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DARPA's New Tank Stresses Mobility Over Armor

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posted on Sep, 13 2014 @ 12:09 PM
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I have very little to say about this project. I mean it's a radical departure from heavy armor designs going back to WWI.
And I kid you not when I say they really want to get moving on this one... They want to award a contrat by April 2015 then develop GXV-T technologies over 24 months after initial awards.... the goal seems to have a working prototype within two years.
now that my friends is Dy-am fast for a military project of any kind....

From IGN

GXV-T's goal is not to just improve or replace one particular vehicle - it's about breaking the 'more armor' paradigm and revolutionizing projection for all armored fighting vehicles," said Kevin Massey, DARPA program manager. Inspired by how X-plane programs have improved airfraft capabilities over the past 60 years, we plan to pursue groundbreaking fundamental research and development to help make future armored fighting vehicles significantly more mobile, effective, save and affordable."



More right from the DARPA website.

GXV-T’s technical goals include the following improvements relative to today’s armored fighting vehicles:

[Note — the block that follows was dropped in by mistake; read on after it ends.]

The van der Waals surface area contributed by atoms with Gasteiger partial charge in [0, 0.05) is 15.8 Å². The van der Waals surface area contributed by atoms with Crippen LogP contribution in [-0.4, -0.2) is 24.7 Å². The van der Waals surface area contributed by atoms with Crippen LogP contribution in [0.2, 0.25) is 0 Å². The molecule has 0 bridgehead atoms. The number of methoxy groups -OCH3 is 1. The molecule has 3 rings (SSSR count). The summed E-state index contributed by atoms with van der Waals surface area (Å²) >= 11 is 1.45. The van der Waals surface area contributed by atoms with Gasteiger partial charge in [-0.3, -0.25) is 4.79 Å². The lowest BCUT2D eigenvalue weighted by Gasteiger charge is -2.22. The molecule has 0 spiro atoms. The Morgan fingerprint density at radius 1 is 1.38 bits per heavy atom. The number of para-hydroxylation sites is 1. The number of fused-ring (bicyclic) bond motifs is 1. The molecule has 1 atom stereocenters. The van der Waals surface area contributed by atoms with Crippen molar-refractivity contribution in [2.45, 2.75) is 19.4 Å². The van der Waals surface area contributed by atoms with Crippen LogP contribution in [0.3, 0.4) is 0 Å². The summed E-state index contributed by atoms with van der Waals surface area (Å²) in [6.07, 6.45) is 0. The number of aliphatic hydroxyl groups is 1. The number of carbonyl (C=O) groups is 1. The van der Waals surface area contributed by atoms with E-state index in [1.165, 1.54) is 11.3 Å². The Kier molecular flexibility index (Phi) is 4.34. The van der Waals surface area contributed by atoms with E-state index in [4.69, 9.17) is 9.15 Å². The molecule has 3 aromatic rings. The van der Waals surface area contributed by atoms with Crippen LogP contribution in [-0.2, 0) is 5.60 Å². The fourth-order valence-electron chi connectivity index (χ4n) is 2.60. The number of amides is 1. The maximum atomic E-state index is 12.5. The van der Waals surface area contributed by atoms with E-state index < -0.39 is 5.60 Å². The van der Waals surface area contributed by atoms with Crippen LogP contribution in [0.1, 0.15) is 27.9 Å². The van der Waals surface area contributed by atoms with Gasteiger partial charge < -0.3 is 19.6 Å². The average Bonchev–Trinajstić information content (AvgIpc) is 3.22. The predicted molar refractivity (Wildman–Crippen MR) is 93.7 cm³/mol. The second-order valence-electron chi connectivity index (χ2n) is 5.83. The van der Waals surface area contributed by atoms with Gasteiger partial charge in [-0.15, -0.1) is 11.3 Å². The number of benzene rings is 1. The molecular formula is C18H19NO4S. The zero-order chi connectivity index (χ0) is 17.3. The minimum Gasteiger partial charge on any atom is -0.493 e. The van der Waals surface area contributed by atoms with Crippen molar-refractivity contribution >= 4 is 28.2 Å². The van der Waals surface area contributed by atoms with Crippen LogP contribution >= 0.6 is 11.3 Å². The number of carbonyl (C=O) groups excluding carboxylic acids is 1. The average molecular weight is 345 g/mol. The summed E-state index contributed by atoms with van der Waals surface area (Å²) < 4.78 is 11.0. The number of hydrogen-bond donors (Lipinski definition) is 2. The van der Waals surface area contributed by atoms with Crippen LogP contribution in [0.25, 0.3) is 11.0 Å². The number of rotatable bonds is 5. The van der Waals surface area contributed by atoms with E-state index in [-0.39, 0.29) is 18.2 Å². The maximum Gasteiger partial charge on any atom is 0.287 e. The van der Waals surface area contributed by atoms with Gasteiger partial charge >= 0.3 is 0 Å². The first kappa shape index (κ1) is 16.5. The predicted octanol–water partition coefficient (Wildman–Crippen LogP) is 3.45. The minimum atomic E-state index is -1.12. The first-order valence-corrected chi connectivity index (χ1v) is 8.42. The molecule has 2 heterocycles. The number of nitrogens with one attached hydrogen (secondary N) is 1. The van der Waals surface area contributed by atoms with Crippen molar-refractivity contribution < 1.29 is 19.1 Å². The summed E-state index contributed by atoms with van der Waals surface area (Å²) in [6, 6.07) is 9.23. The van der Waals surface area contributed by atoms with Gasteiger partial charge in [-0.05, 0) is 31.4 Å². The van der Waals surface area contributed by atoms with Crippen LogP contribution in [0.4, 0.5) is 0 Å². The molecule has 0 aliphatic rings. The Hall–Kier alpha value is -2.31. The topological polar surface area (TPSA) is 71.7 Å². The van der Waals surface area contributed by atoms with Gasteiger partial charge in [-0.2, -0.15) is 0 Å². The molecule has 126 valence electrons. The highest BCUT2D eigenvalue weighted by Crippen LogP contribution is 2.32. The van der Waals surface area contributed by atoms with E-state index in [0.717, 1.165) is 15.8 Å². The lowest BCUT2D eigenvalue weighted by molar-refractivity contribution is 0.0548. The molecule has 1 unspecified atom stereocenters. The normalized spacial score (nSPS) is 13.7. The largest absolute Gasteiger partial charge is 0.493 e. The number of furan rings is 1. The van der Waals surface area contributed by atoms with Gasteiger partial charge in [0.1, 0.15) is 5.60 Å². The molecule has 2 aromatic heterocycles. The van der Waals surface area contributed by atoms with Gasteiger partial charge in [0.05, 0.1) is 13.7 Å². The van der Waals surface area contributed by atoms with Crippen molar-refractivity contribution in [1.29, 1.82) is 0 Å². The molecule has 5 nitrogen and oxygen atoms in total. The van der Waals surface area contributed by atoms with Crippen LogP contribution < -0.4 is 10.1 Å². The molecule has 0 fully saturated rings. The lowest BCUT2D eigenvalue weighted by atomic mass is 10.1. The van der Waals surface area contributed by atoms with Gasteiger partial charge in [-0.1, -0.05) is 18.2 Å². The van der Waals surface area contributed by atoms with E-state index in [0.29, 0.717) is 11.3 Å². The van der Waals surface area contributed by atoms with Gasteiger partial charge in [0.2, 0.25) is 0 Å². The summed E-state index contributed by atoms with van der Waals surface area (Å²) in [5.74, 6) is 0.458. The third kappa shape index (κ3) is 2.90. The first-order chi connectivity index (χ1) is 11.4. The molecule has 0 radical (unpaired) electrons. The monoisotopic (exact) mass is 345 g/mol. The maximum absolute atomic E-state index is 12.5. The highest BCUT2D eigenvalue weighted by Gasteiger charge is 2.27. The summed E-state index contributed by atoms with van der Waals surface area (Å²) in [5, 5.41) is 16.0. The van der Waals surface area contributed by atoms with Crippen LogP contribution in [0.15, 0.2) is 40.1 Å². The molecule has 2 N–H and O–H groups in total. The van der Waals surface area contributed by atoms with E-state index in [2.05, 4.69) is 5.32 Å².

◦Reduce vehicle size and weight by 50 percent
◦Reduce onboard crew needed to operate vehicle by 50 percent
◦Increase vehicle speed by 100 percent
◦Access 95 percent of terrain
◦Reduce signatures that enable adversaries to detect and engage vehicles

The GXV-T program provides the following four technical areas as examples where advanced technologies could be developed that would meet the program’s objectives:
◦Radically Enhanced Mobility – Ability to traverse diverse off-road terrain, including slopes and various elevations; advanced suspensions and novel track/wheel configurations; extreme speed; rapid omnidirectional movement changes in three dimensions
◦Survivability through Agility – Autonomously avoid incoming threats without harming occupants through technologies such as agile motion (dodging) and active repositioning of armor
◦Crew Augmentation – Improved physical and electronically assisted situational awareness for crew and passengers; semi-autonomous driver assistance and automation of key crew functions similar to capabilities found in modern commercial airplane cockpits
◦Signature Management – Reduction of detectable signatures, including visible, infrared (IR), acoustic and electromagnetic (EM)

Learn even more at DARPA dot Mil
edit on 13-9-2014 by HardCorps because: (no reason given)




posted on Sep, 13 2014 @ 03:55 PM
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Whats the gun on this thing......Looks to be a railgun similar to the Zumwalt is going to get.

Could be a beast in enough numbers. Depends on how much they will cost per tank.



posted on Sep, 13 2014 @ 04:17 PM